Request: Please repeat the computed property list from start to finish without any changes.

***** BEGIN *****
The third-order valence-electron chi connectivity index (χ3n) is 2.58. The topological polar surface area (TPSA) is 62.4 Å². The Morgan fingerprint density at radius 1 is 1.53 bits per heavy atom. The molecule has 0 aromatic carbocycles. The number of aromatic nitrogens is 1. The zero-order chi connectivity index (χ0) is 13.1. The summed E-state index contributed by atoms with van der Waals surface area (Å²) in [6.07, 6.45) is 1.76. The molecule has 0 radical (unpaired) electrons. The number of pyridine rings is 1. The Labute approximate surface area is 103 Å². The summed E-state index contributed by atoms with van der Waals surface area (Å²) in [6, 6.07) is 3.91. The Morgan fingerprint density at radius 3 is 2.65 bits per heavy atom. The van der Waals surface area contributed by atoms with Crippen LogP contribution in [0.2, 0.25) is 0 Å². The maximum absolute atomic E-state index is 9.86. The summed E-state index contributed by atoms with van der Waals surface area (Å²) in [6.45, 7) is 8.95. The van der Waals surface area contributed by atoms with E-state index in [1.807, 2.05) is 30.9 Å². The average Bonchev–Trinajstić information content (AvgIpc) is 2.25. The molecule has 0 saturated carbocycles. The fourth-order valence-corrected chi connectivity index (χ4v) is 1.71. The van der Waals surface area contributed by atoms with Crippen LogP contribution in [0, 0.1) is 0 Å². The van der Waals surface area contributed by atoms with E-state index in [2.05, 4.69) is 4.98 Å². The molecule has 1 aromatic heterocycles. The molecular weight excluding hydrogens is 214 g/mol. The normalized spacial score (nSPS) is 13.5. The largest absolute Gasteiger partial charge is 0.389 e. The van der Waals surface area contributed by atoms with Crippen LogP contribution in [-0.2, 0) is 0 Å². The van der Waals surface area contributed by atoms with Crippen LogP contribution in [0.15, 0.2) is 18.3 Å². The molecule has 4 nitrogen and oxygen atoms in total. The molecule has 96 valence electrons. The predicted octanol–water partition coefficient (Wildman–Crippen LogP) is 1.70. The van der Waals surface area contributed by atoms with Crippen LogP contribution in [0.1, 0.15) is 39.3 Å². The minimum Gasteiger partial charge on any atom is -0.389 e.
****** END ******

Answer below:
The third-order valence-electron chi connectivity index (χ3n) is 2.58. The topological polar surface area (TPSA) is 62.4 Å². The Morgan fingerprint density at radius 1 is 1.53 bits per heavy atom. The molecule has 0 aromatic carbocycles. The number of aromatic nitrogens is 1. The zero-order chi connectivity index (χ0) is 13.1. The summed E-state index contributed by atoms with van der Waals surface area (Å²) in [6.07, 6.45) is 1.76. The molecule has 0 radical (unpaired) electrons. The number of pyridine rings is 1. The Labute approximate surface area is 103 Å². The summed E-state index contributed by atoms with van der Waals surface area (Å²) in [6, 6.07) is 3.91. The Morgan fingerprint density at radius 3 is 2.65 bits per heavy atom. The van der Waals surface area contributed by atoms with Crippen LogP contribution in [0.2, 0.25) is 0 Å². The maximum absolute atomic E-state index is 9.86. The summed E-state index contributed by atoms with van der Waals surface area (Å²) in [6.45, 7) is 8.95. The van der Waals surface area contributed by atoms with E-state index in [1.807, 2.05) is 30.9 Å². The average Bonchev–Trinajstić information content (AvgIpc) is 2.25. The molecule has 0 saturated carbocycles. The fourth-order valence-corrected chi connectivity index (χ4v) is 1.71. The van der Waals surface area contributed by atoms with Crippen LogP contribution in [0, 0.1) is 0 Å². The van der Waals surface area contributed by atoms with E-state index in [2.05, 4.69) is 4.98 Å². The molecule has 1 aromatic heterocycles. The molecular weight excluding hydrogens is 214 g/mol. The normalized spacial score (nSPS) is 13.5. The largest absolute Gasteiger partial charge is 0.389 e. The van der Waals surface area contributed by atoms with Crippen LogP contribution in [-0.2, 0) is 0 Å². The van der Waals surface area contributed by atoms with Crippen LogP contribution in [0.15, 0.2) is 18.3 Å². The molecule has 4 nitrogen and oxygen atoms in total. The molecule has 96 valence electrons. The predicted octanol–water partition coefficient (Wildman–Crippen LogP) is 1.70. The van der Waals surface area contributed by atoms with Crippen LogP contribution in [0.1, 0.15) is 39.3 Å². The minimum Gasteiger partial charge on any atom is -0.389 e.